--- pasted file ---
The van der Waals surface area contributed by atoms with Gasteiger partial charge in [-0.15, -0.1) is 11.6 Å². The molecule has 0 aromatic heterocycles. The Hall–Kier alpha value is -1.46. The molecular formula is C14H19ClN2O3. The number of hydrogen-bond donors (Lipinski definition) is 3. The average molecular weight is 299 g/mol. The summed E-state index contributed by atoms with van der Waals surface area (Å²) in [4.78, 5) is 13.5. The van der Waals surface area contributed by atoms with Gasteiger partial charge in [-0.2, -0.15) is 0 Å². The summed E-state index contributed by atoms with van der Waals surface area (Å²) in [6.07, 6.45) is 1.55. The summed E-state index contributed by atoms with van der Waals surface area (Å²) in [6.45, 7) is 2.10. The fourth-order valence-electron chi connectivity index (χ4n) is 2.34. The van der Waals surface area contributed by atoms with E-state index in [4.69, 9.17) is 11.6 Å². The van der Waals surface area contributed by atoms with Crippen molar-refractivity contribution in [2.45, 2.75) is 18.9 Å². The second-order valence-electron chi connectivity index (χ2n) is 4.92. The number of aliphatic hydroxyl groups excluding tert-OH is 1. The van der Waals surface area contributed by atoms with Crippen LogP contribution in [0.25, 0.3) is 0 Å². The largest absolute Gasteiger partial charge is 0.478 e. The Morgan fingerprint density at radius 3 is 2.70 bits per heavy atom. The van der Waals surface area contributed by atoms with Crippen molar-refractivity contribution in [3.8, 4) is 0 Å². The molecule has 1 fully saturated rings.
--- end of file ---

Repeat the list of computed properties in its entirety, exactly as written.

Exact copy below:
The van der Waals surface area contributed by atoms with Gasteiger partial charge in [-0.15, -0.1) is 11.6 Å². The molecule has 0 aromatic heterocycles. The Hall–Kier alpha value is -1.46. The molecular formula is C14H19ClN2O3. The number of hydrogen-bond donors (Lipinski definition) is 3. The average molecular weight is 299 g/mol. The summed E-state index contributed by atoms with van der Waals surface area (Å²) in [4.78, 5) is 13.5. The van der Waals surface area contributed by atoms with Gasteiger partial charge in [-0.2, -0.15) is 0 Å². The summed E-state index contributed by atoms with van der Waals surface area (Å²) in [6.07, 6.45) is 1.55. The summed E-state index contributed by atoms with van der Waals surface area (Å²) in [6.45, 7) is 2.10. The fourth-order valence-electron chi connectivity index (χ4n) is 2.34. The van der Waals surface area contributed by atoms with E-state index in [4.69, 9.17) is 11.6 Å². The van der Waals surface area contributed by atoms with Crippen molar-refractivity contribution in [2.45, 2.75) is 18.9 Å². The second-order valence-electron chi connectivity index (χ2n) is 4.92. The number of aliphatic hydroxyl groups excluding tert-OH is 1. The van der Waals surface area contributed by atoms with Crippen LogP contribution in [0.25, 0.3) is 0 Å². The largest absolute Gasteiger partial charge is 0.478 e. The Morgan fingerprint density at radius 3 is 2.70 bits per heavy atom. The van der Waals surface area contributed by atoms with Crippen molar-refractivity contribution in [3.8, 4) is 0 Å². The molecule has 1 fully saturated rings.